If you’re daring, try bus route 42, a loop that takes you through the Financial District, out to Fisherman’s Wharf, back past Chinatown, Multimedia Gulch, the South of Market Area (SOMA), and back to the Financial District. And it’s only a buck (two transfers included)! Or try the 7/71 Haight, 6/66 Parnassus buses — they’ll take you up Haight St and to Golden Gate Park.In The City
If you’d like to catch a movie between Keynotes, or maybe enjoy a nice IMAX show, head across the street to Sony’s new mega-entertainment complex, the Metreon. There you’ll find a full range of movie choices, from your regular Hollywood films to the large-than-life IMAX. Opening on January 1 is Disney’s Fantasia 2000, a must-see on anyone’s list!
Whether you need something new for tomorrow’s event, or just want to grab a few things, there is plenty of shopping to be found just down the street from Macworld Expo. Head over to the San Francisco Centre, which, like most malls, has everything you’ll need.
If spending a little time wandering the halls of a Museum is your kind of Fun, head over to the SF Museum of Modern Art. For just $9, you can enjoy all the art you can handle, and it’s a quick walk across the street from the Expo. Check out their Web site for details on shows going on while you’re here.
Believe it… or not? For just $8.95, you can make that decision yourself by visiting the Ripley’s Believe it or Not Museum! With 10,000 square feet of “Themed Entertainment,” there’s bound to be something there that will make you say “I don’t believe it!”. Check out its web site for more details on what you can see this time around.East and North
If you’re willing to travel a little farther afield, Berkeley is home to famed restaurant Chez Panisse, bookstore Comic Relief and the Gore-Tex Ghetto at San Pablo and Gilman (The North Face, Wilderness Exchange, REI, Royal Robbins, and a ski/surf shop all have outlets within two blocks of this intersection). BART to Berkeley (Richmond line) will get you to Comic Relief; BART to Berkeley and a 43 bus (or a half-mile walk) will get you to Chez Panisse (AC Transit in the East Bay is $1.35, plus another quarter for a timed transfer); to get to the Gore-Tex Ghetto, take BART to Berkeley, then take a cab or the #9 bus from the BART station.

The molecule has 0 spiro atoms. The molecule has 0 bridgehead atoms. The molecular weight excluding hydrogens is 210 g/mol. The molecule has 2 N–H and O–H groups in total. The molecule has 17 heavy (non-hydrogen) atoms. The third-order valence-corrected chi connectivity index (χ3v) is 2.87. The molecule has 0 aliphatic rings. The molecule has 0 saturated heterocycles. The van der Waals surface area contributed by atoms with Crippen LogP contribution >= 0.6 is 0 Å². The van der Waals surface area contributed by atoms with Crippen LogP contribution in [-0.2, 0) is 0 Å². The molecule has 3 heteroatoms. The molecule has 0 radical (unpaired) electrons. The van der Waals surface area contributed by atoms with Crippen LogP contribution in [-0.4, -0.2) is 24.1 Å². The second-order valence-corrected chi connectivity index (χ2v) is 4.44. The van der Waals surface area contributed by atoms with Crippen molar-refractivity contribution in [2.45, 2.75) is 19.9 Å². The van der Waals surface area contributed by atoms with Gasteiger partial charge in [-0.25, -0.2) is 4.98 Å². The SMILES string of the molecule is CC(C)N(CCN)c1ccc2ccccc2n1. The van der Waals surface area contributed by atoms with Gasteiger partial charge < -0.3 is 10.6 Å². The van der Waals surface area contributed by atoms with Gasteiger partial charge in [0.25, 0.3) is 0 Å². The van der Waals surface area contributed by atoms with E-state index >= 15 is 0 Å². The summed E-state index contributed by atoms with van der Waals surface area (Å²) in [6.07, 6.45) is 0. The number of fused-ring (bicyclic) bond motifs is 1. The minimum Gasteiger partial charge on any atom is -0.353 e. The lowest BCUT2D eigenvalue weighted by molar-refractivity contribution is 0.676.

Oakland’s got a great Chinatown centered around 8th and Webster streets (take BART to Lake Merritt using either the Fremont or Dublin/Pleasanton lines). Try Tin’s Teahouse (8th and Webster) for dim sum — get there between 10am and 12pm on weekends for the yummiest selection. They are also happy to pack up a to-go order for you.
If you’ve planned your trip with some extra days at the end (or something to think about for next year’s Expo), rent a car Saturday morning and drive over the Golden Gate Bridge into Marin County. You can take a bus, but it’s difficult–the car will be easier, really. Book a bed and breakfast and stay over a couple of days. Go see Muir Redwoods, Mt. Tamalpais, Stinson Beach, the Wine Country (very pretty what with all the grape leaves turned yellow and red), or Point Reyes National Seashore.Go to: Macworld Expo Central